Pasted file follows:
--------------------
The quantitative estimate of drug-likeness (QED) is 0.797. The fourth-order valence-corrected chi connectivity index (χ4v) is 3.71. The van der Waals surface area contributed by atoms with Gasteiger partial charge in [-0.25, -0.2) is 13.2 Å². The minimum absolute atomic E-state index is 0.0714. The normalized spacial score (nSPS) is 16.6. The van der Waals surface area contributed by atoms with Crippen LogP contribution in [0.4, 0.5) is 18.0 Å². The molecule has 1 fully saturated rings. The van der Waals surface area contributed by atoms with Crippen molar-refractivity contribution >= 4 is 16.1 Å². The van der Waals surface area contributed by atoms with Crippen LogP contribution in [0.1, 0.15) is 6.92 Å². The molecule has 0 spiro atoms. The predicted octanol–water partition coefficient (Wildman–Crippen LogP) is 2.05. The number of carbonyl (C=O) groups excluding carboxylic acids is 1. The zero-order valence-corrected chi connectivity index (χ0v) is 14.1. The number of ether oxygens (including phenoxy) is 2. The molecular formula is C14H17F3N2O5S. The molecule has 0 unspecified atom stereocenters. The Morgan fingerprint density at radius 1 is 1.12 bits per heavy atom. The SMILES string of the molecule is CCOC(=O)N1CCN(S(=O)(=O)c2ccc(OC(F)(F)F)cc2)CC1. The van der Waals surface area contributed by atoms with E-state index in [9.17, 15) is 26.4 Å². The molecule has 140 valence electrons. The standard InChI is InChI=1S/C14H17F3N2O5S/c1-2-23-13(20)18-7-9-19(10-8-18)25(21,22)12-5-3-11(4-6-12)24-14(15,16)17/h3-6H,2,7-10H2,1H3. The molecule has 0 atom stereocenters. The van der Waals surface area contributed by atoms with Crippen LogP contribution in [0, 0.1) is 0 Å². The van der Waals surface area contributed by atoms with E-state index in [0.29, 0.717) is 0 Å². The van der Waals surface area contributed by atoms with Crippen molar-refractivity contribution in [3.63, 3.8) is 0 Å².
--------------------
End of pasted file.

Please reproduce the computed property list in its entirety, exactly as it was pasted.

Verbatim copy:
The quantitative estimate of drug-likeness (QED) is 0.797. The fourth-order valence-corrected chi connectivity index (χ4v) is 3.71. The van der Waals surface area contributed by atoms with Gasteiger partial charge in [-0.25, -0.2) is 13.2 Å². The minimum absolute atomic E-state index is 0.0714. The normalized spacial score (nSPS) is 16.6. The van der Waals surface area contributed by atoms with Crippen LogP contribution in [0.4, 0.5) is 18.0 Å². The molecule has 1 fully saturated rings. The van der Waals surface area contributed by atoms with Crippen molar-refractivity contribution >= 4 is 16.1 Å². The van der Waals surface area contributed by atoms with Crippen LogP contribution in [0.1, 0.15) is 6.92 Å². The molecule has 0 spiro atoms. The predicted octanol–water partition coefficient (Wildman–Crippen LogP) is 2.05. The number of carbonyl (C=O) groups excluding carboxylic acids is 1. The zero-order valence-corrected chi connectivity index (χ0v) is 14.1. The number of ether oxygens (including phenoxy) is 2. The molecular formula is C14H17F3N2O5S. The molecule has 0 unspecified atom stereocenters. The Morgan fingerprint density at radius 1 is 1.12 bits per heavy atom. The SMILES string of the molecule is CCOC(=O)N1CCN(S(=O)(=O)c2ccc(OC(F)(F)F)cc2)CC1. The van der Waals surface area contributed by atoms with E-state index in [9.17, 15) is 26.4 Å². The molecule has 140 valence electrons. The standard InChI is InChI=1S/C14H17F3N2O5S/c1-2-23-13(20)18-7-9-19(10-8-18)25(21,22)12-5-3-11(4-6-12)24-14(15,16)17/h3-6H,2,7-10H2,1H3. The molecule has 0 atom stereocenters. The van der Waals surface area contributed by atoms with Crippen LogP contribution in [0, 0.1) is 0 Å². The van der Waals surface area contributed by atoms with E-state index in [0.29, 0.717) is 0 Å². The van der Waals surface area contributed by atoms with Crippen molar-refractivity contribution in [3.63, 3.8) is 0 Å².